David Komander

Specificity in the ubiquitin system

Personal group site

The posttranslational modification of lysine residues in proteins with another small protein, ubiquitin, regulates a plethora of fundamental cellular processes. High versatility is achieved since ubiquitin can be ubiquitinated itself at eight different positions, leading to polyubiquitin chains. Cells utilise this repertoire of modifications extensively, and all linkage types can be readily detected in eukaryotic cells.

The best understood ubiquitin polymers are Lys48-linked chains, which target proteins for proteasomal degradation, and Lys63-linked chains, which have important non-degradative functions in cell signalling, endocytosis and the DNA damage response.

The roles of the remaining, atypical polyubiquitin chains are currently less clear, and little is known about the machinery for their specific assembly, about receptors for these signals, and about the enzymes that hydrolyse these chains.

Structural diversity of polyubiquitin. Five differently linked diubiquitin molecules have been crystallised, revealing distinct interfaces and structures, rationalising how proteins can distinguish between them. For details, see Kulathu and Komander, Nat Rev Mol Cell Biol (2012).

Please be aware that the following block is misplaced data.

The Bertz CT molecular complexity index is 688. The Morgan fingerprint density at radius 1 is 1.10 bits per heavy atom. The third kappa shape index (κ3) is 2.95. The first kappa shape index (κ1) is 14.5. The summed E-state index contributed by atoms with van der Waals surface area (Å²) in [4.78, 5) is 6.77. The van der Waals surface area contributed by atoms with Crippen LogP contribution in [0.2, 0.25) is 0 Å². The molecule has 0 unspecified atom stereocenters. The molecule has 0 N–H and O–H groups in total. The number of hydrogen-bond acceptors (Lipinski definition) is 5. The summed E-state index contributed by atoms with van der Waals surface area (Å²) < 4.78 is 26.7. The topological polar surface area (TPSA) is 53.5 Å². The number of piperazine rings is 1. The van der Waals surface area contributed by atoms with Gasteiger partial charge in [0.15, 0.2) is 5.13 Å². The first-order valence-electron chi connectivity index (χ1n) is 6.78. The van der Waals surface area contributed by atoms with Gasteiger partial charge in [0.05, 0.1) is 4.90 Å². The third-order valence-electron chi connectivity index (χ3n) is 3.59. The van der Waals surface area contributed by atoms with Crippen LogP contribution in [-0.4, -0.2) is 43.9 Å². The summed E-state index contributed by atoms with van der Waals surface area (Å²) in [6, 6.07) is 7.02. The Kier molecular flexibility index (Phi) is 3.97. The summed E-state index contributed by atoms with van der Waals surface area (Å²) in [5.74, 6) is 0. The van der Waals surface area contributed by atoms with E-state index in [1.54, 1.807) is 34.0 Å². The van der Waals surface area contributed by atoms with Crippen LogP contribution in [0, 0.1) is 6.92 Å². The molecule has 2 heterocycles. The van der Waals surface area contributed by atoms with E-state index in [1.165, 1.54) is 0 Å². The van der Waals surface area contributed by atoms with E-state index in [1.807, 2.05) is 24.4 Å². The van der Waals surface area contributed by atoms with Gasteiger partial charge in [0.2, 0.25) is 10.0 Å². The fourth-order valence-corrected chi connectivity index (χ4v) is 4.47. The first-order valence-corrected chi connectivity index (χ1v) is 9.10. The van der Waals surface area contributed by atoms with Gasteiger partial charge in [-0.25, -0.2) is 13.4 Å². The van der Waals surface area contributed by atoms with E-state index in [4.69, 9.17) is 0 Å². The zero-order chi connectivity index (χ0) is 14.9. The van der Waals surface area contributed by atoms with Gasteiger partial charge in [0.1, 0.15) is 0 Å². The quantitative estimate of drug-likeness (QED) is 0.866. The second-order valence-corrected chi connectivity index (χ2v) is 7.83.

Our work focuses on atypical ubiquitin chains, and we aim to understand their roles in the cell, and reveal how proteins distinguish between the different chain types.

To achieve these aims, we study linkage-specificity in E3 ligases to identify the assembly machineries for atypical chains.

Newly generated atypical chain types are then used as tools to discover linkage-specific ubiquitin binding proteins and deubiquitinases.

Such linkage-specific proteins are then characterised structurally, to understand the molecular basis of linkage-specificity, and functionally, to reveal which cellular processes involve atypical chains.

Selected Papers

Group Members

  • Rune Damgaard
  • Malte Gersch
  • Christina Gladkova
  • Alexander Schubert
  • Simon Scutts
  • Yuri Shibata
  • Joanne Usher